Takt time change is a huge endeavor inasmuch as every operator station has to be rebalanced at takt time. Takt time change has also a huge impact on suppliers since parts may be pulled at a slower or faster rhythm. In this case, this meant retraining all the operators of the line and rebalancing all workstations. The first takt time change was quite traumatic, with many quality problems compensated with inspections, with ergonomics issues and so on. But the plant management worked with group leaders, team leaders and members to finally learn to deal with the changes. And so the fourth takt shift occurred without a hitch.
Should we change takt time? This is a core lean question, and a paradox. On the one hand we want to avoid changing takt as much as we can to stabilize the line. For instance, the same plant, when dealing with parts shortages, rather than consume all it had and then stop, preferred to schedule set stoppages to level the impact on its supply base. No takt change would be considered to deal with these conditions. On the other hand, takt is essential to sticking to customer demand, and to adjusting finely the resources on the lines – so takt has to be changed every so often to spur kaizen.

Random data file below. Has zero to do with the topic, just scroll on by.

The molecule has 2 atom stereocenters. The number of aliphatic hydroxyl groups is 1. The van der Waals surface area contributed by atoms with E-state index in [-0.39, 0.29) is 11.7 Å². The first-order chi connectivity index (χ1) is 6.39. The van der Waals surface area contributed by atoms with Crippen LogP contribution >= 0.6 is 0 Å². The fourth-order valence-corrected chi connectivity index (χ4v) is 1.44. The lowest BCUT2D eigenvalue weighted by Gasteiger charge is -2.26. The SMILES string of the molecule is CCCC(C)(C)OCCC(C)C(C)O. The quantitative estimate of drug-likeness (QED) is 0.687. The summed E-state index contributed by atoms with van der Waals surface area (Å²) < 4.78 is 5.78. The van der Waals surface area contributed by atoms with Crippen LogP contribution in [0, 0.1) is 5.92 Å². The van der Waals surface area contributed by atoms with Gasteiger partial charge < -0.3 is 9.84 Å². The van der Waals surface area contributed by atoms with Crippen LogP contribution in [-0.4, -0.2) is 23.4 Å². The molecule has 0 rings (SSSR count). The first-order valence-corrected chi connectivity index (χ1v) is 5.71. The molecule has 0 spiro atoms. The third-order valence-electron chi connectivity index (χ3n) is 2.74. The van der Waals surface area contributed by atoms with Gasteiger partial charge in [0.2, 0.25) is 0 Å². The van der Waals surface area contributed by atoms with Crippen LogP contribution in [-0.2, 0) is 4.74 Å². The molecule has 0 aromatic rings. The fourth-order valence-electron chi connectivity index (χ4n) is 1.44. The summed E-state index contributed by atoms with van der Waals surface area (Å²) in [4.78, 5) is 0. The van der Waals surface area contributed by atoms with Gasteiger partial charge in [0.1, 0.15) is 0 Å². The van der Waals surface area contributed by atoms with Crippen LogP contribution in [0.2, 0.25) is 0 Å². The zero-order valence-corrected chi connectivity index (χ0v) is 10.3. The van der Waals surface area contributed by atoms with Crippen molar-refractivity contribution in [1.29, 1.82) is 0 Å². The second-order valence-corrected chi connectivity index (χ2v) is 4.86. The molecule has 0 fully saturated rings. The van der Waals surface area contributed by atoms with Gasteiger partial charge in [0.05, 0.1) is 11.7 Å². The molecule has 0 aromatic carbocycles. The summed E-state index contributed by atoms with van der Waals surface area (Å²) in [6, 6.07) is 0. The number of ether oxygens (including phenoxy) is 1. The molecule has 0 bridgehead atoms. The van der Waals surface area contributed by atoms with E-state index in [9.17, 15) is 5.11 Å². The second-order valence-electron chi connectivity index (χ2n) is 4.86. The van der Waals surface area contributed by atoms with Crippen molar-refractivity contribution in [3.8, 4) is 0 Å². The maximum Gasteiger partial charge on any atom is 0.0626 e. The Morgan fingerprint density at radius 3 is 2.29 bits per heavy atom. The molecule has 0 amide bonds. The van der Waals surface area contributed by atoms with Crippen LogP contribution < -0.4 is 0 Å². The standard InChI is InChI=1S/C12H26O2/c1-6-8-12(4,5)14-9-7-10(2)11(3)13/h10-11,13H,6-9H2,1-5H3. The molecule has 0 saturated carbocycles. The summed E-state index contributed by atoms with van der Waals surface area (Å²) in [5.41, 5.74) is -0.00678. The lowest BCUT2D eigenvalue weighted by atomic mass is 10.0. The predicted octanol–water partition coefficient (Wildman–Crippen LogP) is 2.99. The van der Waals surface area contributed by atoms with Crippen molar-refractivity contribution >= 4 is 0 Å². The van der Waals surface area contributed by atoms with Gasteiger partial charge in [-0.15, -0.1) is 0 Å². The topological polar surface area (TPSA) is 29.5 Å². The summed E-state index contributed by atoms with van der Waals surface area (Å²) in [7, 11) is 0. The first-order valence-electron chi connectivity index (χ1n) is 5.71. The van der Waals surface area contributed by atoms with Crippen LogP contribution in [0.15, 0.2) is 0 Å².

There is no straight answer to your question other than “why?” And then probably, “why?” again. Why do you need to change the takt? What are you trying to achieve? So much of lean is about developing a deeper understanding of capacity, these are critical questions to ask ourselves, so I’d encourage you to keep digging: this is absolutely the right question even though answers are far from obvious. Let me rephrase: what is the problem we’re trying to solve by changing takt time? What benefits do we expect? What issues will we encounter? How will we run the changes with the operators, not against them?
TAKT is a fascinating concept, but I think often misused and misunderstood. Specifically in this article, I am confused at the whole premise. If we really believe that TAKT time is customer demand divided by available time, then we NEVER change TAKT time, only the customer can do that. We can change the rate of production to match the TAKT time. We can change the amount of hours we choose to work (although not really the available hours). So, are we just asking if there is ever the need to change the rate of production? Of course there is!